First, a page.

While fully built retail machines are not our main focus at Phoronix, after learning of a new contender in the Linux HTPC arena we decided to further investigate LIX Systems. Today we are looking at a moderately priced Home Theater PC that has everything pre-configured to hopefully begin a smooth Linux media experience. LIX Systems' mission is to provide customers with easy to setup, ready-to-run, Linux PC solutions while also maintaining support for Windows users. LIX Systems' sister site is Linux Tech Toys. The HTPC we have in our labs today is the LX8100-AM2BB-M2NPV. This system uses AMD's Socket AM2, ships in an exclusive Lx8100 enclosure, and comes with a Philips TV tuner and radio capture card.
LIX Systems is based out of California, United States but they do presently ship their products to 15 different countries (we will talk more on the pricing and shipping later on in the article). At the time of writing there are four distinct base models. Three of these are barebone systems while one of them is the complete system. LIX Systems will also have additional models coming out in the future, which we will discuss later on in this article with exclusive details. These systems are AMD-based (Socket 939 and AM2) and rely largely upon NVIDIA integrated graphics. All of these systems are built custom for the user and are not made elsewhere. At the time of purchasing, the user also has the ability to configure a number of components. Some of the available options include a wide variety of color acrylic frontplates (wood frontplates will be available soon), LCDs and VFDs, variety of remote control possibilities, and the usual array of CPU/HDD/DVD options.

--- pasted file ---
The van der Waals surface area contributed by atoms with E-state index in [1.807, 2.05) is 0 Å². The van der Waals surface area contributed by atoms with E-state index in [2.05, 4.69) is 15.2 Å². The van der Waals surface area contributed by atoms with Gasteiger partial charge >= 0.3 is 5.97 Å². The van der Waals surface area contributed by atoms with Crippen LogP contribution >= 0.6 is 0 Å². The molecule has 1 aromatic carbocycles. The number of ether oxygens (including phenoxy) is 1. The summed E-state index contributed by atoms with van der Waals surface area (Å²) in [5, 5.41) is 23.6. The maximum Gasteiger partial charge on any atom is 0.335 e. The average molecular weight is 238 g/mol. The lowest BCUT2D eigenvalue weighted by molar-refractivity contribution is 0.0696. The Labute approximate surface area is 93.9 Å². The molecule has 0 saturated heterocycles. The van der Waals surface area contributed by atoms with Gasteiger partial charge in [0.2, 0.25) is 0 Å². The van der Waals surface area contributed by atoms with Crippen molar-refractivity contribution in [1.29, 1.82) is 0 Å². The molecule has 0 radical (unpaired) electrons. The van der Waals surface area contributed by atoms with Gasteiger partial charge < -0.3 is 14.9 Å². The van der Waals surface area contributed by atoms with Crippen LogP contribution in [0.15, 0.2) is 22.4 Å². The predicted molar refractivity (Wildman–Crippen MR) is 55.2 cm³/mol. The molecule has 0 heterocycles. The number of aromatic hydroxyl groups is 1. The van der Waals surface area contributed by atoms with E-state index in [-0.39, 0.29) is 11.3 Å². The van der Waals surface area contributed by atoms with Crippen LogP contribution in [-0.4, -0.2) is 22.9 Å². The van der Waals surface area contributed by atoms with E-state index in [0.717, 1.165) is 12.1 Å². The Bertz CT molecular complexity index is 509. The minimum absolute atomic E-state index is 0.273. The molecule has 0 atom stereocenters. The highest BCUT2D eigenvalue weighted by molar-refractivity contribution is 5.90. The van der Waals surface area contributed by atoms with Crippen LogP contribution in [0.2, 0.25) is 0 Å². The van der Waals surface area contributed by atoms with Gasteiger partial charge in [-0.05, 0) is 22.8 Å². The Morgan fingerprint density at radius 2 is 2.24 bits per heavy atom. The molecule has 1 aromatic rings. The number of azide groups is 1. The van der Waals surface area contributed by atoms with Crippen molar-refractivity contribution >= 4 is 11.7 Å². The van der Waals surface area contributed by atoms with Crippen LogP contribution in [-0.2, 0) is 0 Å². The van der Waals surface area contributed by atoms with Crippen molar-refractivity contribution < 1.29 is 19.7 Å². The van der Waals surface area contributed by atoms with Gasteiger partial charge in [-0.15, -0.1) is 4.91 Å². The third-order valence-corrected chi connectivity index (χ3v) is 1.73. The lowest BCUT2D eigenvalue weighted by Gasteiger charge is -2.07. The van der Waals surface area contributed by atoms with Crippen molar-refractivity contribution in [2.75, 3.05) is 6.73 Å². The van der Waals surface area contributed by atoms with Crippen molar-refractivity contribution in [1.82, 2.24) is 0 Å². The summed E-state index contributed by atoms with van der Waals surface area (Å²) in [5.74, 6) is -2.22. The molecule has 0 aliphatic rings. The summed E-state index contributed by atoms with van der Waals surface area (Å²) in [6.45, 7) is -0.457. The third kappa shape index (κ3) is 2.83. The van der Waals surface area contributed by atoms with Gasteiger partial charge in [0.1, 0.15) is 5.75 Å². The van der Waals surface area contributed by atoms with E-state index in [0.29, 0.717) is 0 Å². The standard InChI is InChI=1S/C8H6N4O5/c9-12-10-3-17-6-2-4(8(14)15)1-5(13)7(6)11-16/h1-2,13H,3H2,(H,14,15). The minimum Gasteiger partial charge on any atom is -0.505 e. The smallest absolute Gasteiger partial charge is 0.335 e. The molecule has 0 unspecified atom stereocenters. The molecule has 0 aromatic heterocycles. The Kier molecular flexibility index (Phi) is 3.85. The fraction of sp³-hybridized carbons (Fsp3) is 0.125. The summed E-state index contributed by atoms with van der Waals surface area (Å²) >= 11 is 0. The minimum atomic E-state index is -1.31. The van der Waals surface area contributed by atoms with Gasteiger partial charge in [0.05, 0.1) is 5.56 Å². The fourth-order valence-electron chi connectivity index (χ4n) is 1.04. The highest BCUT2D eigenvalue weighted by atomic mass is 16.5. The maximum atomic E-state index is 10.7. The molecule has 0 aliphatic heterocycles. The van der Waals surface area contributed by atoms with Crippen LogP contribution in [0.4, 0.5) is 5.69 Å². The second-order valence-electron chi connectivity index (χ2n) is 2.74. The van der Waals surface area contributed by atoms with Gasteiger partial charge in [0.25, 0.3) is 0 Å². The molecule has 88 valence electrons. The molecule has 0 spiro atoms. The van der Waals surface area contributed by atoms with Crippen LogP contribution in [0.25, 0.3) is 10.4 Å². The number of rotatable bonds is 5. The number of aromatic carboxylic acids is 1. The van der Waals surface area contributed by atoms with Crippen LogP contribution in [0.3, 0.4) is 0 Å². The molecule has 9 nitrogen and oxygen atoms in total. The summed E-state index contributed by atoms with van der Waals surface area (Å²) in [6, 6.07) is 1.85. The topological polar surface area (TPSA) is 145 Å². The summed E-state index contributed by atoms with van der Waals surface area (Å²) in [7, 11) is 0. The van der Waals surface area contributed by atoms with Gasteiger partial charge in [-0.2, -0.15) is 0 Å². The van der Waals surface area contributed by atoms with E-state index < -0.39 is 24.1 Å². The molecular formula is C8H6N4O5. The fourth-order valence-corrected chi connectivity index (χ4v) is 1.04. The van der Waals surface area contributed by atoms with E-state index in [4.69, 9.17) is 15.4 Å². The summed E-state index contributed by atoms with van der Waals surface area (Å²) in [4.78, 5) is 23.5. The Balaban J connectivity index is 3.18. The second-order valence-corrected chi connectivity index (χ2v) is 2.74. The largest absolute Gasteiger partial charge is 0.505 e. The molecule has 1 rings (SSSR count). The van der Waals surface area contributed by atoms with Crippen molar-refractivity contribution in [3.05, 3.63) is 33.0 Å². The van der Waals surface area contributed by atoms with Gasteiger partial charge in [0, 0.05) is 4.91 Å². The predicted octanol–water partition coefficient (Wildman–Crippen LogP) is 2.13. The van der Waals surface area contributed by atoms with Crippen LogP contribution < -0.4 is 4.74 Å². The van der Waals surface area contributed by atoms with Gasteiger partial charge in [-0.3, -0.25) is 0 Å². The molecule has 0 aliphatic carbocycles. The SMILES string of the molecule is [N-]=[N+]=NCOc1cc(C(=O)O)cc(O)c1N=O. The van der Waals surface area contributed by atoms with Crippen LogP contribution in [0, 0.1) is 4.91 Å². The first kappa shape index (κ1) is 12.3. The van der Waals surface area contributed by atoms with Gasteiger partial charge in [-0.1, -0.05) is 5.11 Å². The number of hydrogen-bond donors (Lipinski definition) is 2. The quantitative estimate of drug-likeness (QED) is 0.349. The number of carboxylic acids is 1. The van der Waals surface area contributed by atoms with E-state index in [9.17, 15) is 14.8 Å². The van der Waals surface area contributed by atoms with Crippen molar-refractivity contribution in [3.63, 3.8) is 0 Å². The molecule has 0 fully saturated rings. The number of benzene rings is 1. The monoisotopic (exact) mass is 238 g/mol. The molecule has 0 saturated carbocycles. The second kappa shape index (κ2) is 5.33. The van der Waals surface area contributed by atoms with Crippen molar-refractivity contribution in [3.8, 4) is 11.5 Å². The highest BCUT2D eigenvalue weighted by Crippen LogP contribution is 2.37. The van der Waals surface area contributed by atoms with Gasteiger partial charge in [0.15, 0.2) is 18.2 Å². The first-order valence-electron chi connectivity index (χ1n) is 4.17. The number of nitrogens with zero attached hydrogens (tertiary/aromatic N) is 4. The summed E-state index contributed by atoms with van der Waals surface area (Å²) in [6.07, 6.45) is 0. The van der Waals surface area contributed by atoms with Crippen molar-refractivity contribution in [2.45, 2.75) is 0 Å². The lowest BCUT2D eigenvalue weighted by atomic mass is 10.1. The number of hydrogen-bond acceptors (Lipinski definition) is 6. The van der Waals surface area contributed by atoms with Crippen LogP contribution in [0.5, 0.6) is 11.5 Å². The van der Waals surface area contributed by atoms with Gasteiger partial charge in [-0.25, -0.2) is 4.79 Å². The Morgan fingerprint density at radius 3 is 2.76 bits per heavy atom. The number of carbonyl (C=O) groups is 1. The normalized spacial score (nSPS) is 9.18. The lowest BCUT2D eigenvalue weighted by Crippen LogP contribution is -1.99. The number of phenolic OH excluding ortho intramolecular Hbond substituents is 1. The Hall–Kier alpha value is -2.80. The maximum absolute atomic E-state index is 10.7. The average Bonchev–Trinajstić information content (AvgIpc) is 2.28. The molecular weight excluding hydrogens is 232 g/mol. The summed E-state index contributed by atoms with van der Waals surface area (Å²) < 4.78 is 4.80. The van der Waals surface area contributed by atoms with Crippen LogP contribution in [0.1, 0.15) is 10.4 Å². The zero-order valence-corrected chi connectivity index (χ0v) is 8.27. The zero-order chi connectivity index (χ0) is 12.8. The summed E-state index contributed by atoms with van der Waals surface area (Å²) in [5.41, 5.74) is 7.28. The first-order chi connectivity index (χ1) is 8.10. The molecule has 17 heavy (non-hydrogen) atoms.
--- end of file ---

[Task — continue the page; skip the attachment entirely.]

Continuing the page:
Something interesting LIX Systems has done is begun to sponsor Linux media projects, such as those developing KnoppMyth and the Debian User Community Project. LIX Systems hopes to sponsor one LX8100 system per month. For more information, or to apply your project for sponsorship consideration, visit the LIX Systems website.
For clarification purposes, we had received the HTPC from LIX Systems free of charge; however, the processing of the unit was filed as any customer would. Those assembling and configuring the unit were not made aware that this unit would be used for review purposes.